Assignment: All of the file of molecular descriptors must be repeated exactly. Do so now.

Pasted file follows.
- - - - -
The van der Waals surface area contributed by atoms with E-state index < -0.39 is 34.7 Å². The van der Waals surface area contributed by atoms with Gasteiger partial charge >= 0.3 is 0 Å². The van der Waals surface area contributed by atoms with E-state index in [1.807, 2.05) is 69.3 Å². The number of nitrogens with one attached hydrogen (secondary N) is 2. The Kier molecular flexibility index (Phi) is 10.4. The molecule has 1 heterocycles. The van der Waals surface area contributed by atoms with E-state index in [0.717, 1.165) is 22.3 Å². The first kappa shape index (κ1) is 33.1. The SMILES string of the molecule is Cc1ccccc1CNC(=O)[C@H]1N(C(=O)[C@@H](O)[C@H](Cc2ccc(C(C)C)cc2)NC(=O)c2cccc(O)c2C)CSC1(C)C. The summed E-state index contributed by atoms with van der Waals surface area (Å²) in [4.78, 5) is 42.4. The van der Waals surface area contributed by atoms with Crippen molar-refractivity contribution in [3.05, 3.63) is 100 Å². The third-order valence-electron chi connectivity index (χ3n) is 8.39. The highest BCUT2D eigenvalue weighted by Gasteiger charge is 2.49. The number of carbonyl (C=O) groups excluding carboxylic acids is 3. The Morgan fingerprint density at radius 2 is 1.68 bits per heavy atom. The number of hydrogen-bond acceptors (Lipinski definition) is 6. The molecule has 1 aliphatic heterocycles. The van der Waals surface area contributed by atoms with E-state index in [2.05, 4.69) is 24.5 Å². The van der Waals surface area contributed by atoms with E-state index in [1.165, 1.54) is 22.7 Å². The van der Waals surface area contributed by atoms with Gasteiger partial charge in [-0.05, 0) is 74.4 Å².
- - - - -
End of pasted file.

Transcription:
The van der Waals surface area contributed by atoms with E-state index < -0.39 is 34.7 Å². The van der Waals surface area contributed by atoms with Gasteiger partial charge >= 0.3 is 0 Å². The van der Waals surface area contributed by atoms with E-state index in [1.807, 2.05) is 69.3 Å². The number of nitrogens with one attached hydrogen (secondary N) is 2. The Kier molecular flexibility index (Phi) is 10.4. The molecule has 1 heterocycles. The van der Waals surface area contributed by atoms with E-state index in [0.717, 1.165) is 22.3 Å². The first kappa shape index (κ1) is 33.1. The SMILES string of the molecule is Cc1ccccc1CNC(=O)[C@H]1N(C(=O)[C@@H](O)[C@H](Cc2ccc(C(C)C)cc2)NC(=O)c2cccc(O)c2C)CSC1(C)C. The summed E-state index contributed by atoms with van der Waals surface area (Å²) in [4.78, 5) is 42.4. The van der Waals surface area contributed by atoms with Crippen molar-refractivity contribution in [3.05, 3.63) is 100 Å². The third-order valence-electron chi connectivity index (χ3n) is 8.39. The highest BCUT2D eigenvalue weighted by Gasteiger charge is 2.49. The number of carbonyl (C=O) groups excluding carboxylic acids is 3. The Morgan fingerprint density at radius 2 is 1.68 bits per heavy atom. The number of hydrogen-bond acceptors (Lipinski definition) is 6. The molecule has 1 aliphatic heterocycles. The van der Waals surface area contributed by atoms with E-state index in [2.05, 4.69) is 24.5 Å². The van der Waals surface area contributed by atoms with E-state index in [1.165, 1.54) is 22.7 Å². The van der Waals surface area contributed by atoms with Gasteiger partial charge in [-0.05, 0) is 74.4 Å².